“If I were mayor, I would remodel schools. I would do this because some schools in Baltimore City are not very nice. Some of them do not have any security cameras, desks, bookshelves, and no computers. If schools had these things, the students would receive a better education. I would also build more malls. This will make it easier for people to go shopping because cars and sedans are expensive. If they were able to walk, it wouldn’t cost people anything. I would put in more street cameras. Then the streets would be safer for everybody. Finally, I would plant more green for the environment. This is what I would do if I were mayor.” —An excerpt from Winning Essay by 4th grader Kiyia Johnson
Kiyia Johnson is interested in one-day becoming mayor. The fourth-grade Commodore John Rodgers Elementary/Middle School student has clear and simple ideas of what she would do if she sat in the city’s highest elected position.
Those ideas, which included having citizens sign petitions, remodeling schools, raising taxes, planting to promote a greener environment, and installing street cameras, resulted in her selection as one of the regional winners of the Maryland Municipal League’s 2013 “If I were Mayor, I would…” statewide essay contest.
Kiyia, along with the other winners were recognized by Lt. Governor Anthony G. Brown, received a Governor’s Citation, an award plaque and $100 cash in a private ceremony on Tuesday, May 14, 2013 at the Maryland State House. Following the ceremony, the students along with their parents and teachers enjoyed a boat ride on the Harbor Queen.
“I just thought about what would be best and better for Baltimore City,” said Kiyia. “It took me about a week to write it.”
The essay contest challenges fourth graders across Maryland to think like a mayor and share their vision for the future of their local municipal government. The contest was open to any Maryland student enrolled in the fourth grade during the 2012-2013 school year.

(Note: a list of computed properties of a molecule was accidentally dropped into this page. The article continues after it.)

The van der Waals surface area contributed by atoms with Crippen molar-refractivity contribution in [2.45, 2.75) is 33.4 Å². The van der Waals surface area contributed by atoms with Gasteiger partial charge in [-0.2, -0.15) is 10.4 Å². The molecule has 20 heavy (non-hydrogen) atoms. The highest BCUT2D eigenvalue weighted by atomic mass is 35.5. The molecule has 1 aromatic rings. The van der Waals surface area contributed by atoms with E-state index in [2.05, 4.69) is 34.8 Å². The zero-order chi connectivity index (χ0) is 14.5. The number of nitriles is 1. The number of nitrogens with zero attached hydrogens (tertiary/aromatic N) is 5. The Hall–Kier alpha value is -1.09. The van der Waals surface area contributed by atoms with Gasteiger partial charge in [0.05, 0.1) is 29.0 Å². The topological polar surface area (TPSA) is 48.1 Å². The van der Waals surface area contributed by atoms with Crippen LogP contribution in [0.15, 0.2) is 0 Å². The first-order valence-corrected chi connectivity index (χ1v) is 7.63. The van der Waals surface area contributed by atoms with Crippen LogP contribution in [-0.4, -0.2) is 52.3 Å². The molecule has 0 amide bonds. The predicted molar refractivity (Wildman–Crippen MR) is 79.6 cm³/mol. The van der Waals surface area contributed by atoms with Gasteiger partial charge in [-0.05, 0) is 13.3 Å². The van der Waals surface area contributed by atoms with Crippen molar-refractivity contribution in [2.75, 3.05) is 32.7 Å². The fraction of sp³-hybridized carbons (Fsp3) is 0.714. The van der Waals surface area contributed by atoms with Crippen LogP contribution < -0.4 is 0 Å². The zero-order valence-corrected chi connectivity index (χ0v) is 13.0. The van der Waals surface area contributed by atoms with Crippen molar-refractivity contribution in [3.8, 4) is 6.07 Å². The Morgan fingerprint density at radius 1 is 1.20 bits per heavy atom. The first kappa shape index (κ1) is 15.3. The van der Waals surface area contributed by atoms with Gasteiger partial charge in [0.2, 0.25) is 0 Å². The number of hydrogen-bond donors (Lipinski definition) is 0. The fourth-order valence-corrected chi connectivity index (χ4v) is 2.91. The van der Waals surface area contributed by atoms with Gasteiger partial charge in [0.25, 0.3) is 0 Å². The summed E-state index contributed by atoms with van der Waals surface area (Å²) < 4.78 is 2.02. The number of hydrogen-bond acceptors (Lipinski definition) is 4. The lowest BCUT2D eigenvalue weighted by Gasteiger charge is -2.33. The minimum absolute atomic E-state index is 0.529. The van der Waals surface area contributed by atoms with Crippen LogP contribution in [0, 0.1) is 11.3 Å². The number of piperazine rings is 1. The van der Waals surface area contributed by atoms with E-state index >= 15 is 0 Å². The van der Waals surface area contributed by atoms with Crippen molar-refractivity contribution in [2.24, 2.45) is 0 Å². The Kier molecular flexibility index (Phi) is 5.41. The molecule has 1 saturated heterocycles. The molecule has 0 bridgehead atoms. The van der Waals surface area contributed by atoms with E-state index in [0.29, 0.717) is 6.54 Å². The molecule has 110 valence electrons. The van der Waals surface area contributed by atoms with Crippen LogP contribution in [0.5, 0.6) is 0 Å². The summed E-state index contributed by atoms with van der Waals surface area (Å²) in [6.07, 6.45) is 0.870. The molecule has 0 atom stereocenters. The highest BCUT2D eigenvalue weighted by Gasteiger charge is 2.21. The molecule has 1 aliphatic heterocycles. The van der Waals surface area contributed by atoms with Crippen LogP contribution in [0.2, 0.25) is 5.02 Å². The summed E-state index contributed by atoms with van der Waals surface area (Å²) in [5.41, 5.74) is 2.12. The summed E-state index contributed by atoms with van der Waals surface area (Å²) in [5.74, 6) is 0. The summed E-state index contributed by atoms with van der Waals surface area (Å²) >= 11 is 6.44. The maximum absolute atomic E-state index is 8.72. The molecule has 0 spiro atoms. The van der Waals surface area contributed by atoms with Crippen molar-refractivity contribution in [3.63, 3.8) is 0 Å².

“I was surprised that I won,” said Kiyia. “At first, I thought I had gotten into trouble.”
The contest was sponsored by the Maryland Municipal League in partnership with the Maryland Mayors’ Association; the Injured Worker’s Insurance Fund and the Local Government Insurance Trust.
Essays were judged on: essay relation to contest topic; displayed knowledge about municipal government and the role of a mayor; creativity; and proper use of grammar.
“When I was writing the essay, I was thinking about [how] long it takes to take a cab or sedan to the mall because it’s so far and my parents don’t have a car,” said Kiyia. “That’s why I said I would build more malls in the city. There’s also not as much green in the city as there is in the county. That’s why I would plant more grass and plants. It would make the city look much better.”
Megan Jacobson is Kiyia’s social studies teacher. “This was our first time entering a contest,” said Jacobson who also teaches English and language arts. “Kiyia’s win has created a sense of encouragement in the classroom. All of the kids are now extremely interested in participating in writing contests in the future. I wanted the students to walk away with sense of community and the city.”
Jacobson continued, “They don’t have as many malls and supermarkets as you see in the county. Kiyia got deeper into meaning and importance of community and city. Everything she put in the essay she applied to her own life, and why it was important to her.”
The Maryland Municipal League is a voluntary, non-profit, nonpartisan association that works to strengthen and support municipal government through advocacy and the development of effective leadership.
Scott A. Hancock, who is the executive director of the Maryland Municipal League said, “This contest challenges students to creatively share their thoughts on being mayor and engages them in civic duty from a young age, which is incredibly important as we look toward the future of our cities and towns.”